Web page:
: The Texting Solution"> In most of the world, texting is used on a scale to which, it seems, many American phone users are still not accustomed. At least, thats the best excuse I can come up with for the Xplore smart phone, which doesnt use text tags. In any part of Europe, if you ring your mobile network to ask for a phone number, you have a choice. You can write it down with a pen, which nobody does. You can have the operator connect you, which will cost you about the same as a half-hours worth of conversation. Or, you can have the operator send you the number as an SMS (Short Message Service) text message.Thats how Mobix does conference calls. It might take you five minutes to set up a conference call the old-fashioned wayfirst calling all the parties, then making sure theyre all on standby, and finally pulling them in one-by-one (only to discover that Jim got tired of waiting and took another call, and Matt accidentally hung up). But Mobix does it all in a text message. The call organizer scrolls through the contact list in his phone, picks out the people who are going to be on the call, and sends the same message to all of them: "You ring this number [text tag] at this time." Set the time for five minutes in the future. The network sends the messages and just before its time to get together, it sends another one with the number that says, "Dial now!" Everybody clicks on the number, and bingo! Youve got a conference call. (Of course, Brad and Guy have decided they dont want a beer, and Carol has been standing outside the stadium in the cold all evening wondering where you all are, but thats football.) A consensus is easily reached, and you all go home to watch a movie. Or you meet on Jims boat and go for an evening cruise whatever. At least, thats how it should work. Unfortunately, it doesnt work on the Xplore. And its not just the Mobix 2buzz application that doesnt workI couldnt get any phone-number text tag to work. I can just hear you guys Over There not gasping with astonishment. But to anybody working in Europe or most of Asia, a phone that doesnt automatically scan a text message for a phone number (or URL) and turn it into a hot link, is a little like a PC that doesnt run a browser. It is weird that it doesnt work. But whats stranger is that someone could design a phone in 2004 and not understand how important it is that it work.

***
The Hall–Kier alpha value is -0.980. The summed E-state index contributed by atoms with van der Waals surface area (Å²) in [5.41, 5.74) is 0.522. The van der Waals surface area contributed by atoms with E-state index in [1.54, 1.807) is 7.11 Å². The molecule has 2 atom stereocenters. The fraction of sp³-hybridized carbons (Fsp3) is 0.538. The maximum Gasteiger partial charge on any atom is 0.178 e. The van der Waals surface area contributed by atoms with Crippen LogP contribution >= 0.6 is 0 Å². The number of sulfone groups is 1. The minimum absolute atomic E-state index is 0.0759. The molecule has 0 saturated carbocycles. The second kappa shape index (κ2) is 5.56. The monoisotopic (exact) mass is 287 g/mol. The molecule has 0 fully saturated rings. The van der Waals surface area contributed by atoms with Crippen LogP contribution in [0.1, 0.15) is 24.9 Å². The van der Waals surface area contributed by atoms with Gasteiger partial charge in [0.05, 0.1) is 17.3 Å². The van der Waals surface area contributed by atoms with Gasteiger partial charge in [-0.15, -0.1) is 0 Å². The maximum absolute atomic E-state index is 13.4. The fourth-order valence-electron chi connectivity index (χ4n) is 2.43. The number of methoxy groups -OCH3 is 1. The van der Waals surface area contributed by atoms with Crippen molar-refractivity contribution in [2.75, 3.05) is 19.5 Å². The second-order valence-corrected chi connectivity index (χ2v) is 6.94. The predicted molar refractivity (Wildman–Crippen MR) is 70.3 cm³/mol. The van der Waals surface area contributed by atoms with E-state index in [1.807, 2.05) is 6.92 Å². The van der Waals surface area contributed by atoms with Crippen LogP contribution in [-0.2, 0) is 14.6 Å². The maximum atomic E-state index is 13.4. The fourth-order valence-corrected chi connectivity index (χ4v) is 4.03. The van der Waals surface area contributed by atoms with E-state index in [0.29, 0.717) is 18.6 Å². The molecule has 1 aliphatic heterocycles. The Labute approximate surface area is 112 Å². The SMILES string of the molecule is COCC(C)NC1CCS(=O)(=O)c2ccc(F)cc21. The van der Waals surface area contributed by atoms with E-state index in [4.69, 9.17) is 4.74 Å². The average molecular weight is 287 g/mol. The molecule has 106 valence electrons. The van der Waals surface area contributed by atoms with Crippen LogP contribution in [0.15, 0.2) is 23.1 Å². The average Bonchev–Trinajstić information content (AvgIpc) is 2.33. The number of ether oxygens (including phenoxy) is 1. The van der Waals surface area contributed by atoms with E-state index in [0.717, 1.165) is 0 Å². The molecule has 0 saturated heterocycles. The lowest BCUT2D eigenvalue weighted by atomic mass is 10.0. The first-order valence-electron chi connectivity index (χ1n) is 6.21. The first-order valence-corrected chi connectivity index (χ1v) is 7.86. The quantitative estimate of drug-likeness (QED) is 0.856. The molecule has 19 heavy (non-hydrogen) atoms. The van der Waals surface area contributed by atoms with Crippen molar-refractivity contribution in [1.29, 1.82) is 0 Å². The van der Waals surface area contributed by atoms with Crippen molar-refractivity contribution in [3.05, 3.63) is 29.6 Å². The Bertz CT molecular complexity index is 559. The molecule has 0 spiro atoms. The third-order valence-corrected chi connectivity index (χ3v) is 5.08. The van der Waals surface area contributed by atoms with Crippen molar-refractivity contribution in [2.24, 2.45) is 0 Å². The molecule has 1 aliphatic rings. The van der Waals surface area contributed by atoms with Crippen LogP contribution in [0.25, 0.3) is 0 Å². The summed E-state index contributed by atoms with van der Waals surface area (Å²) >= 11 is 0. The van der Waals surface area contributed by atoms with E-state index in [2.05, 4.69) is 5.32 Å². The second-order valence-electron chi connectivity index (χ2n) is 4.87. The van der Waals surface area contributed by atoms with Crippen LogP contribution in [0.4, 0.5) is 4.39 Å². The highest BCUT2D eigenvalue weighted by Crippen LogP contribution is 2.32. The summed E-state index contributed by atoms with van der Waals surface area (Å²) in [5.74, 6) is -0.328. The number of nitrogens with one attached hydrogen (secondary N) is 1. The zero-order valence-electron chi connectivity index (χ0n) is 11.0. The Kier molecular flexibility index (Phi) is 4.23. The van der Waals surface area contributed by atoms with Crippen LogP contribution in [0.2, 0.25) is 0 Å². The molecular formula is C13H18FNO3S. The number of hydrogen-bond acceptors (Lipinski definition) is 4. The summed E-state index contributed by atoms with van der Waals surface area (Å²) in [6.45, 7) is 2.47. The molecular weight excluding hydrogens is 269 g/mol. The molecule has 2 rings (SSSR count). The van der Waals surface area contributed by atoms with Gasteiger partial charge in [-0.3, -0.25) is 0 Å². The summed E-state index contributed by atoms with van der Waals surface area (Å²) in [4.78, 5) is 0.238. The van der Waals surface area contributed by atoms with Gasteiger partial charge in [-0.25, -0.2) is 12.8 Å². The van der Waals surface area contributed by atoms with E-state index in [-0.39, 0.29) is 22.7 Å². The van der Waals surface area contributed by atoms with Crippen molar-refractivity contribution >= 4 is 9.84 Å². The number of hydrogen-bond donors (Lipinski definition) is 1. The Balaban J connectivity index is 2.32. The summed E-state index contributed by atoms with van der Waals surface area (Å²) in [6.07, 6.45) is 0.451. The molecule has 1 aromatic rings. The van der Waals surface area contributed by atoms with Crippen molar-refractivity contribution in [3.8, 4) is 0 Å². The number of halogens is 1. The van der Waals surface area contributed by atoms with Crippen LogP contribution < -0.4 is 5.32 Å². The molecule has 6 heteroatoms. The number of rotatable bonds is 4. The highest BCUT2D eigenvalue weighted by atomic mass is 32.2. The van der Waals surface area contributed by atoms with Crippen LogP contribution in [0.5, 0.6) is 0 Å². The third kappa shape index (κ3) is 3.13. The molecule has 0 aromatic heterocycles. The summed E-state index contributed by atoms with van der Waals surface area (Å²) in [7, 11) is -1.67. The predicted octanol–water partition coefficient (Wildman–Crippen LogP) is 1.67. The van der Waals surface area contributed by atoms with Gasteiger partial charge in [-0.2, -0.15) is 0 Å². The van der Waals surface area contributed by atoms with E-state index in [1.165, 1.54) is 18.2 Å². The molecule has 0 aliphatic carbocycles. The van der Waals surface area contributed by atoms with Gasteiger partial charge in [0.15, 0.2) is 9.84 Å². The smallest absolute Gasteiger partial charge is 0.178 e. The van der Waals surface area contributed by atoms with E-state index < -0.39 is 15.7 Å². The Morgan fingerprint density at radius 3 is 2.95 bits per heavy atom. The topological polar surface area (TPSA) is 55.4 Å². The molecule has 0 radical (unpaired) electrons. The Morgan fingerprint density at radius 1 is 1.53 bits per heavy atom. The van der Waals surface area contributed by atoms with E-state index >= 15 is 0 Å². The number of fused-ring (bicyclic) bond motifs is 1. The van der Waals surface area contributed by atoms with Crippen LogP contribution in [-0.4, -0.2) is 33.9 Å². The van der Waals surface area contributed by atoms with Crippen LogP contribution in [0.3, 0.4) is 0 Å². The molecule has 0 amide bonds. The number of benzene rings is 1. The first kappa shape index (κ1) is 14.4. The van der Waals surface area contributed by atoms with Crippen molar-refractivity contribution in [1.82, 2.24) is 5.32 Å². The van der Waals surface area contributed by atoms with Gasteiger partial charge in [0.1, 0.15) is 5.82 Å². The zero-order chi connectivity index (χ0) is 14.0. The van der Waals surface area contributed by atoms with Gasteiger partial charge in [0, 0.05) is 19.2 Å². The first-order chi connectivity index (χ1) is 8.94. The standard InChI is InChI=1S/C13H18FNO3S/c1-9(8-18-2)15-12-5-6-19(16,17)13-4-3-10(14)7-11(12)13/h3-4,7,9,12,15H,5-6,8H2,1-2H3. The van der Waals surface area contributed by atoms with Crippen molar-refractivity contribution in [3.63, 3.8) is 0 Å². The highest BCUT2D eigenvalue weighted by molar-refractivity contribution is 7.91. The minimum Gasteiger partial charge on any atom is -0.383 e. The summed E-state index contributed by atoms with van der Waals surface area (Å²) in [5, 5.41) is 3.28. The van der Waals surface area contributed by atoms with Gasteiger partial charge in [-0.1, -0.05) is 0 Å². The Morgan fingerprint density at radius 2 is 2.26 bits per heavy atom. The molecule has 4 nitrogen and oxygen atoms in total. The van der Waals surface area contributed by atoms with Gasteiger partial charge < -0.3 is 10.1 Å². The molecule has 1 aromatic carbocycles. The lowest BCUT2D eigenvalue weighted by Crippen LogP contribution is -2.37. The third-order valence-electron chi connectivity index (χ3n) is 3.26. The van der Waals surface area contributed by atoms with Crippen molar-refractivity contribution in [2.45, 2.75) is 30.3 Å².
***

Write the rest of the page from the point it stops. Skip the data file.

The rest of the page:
Read more from Guy Kewney on trends in mobile and wireless technology.
Check out eWEEK.coms for the latest news, reviews and analysis on mobile and wireless computing.
All the user has to do is scroll down through the text message and click on the highlighted phone number, and the phone does the dialing. You pay for the textand for the inquiry call, of course. But the chance of getting the wrong number is pretty close to zero.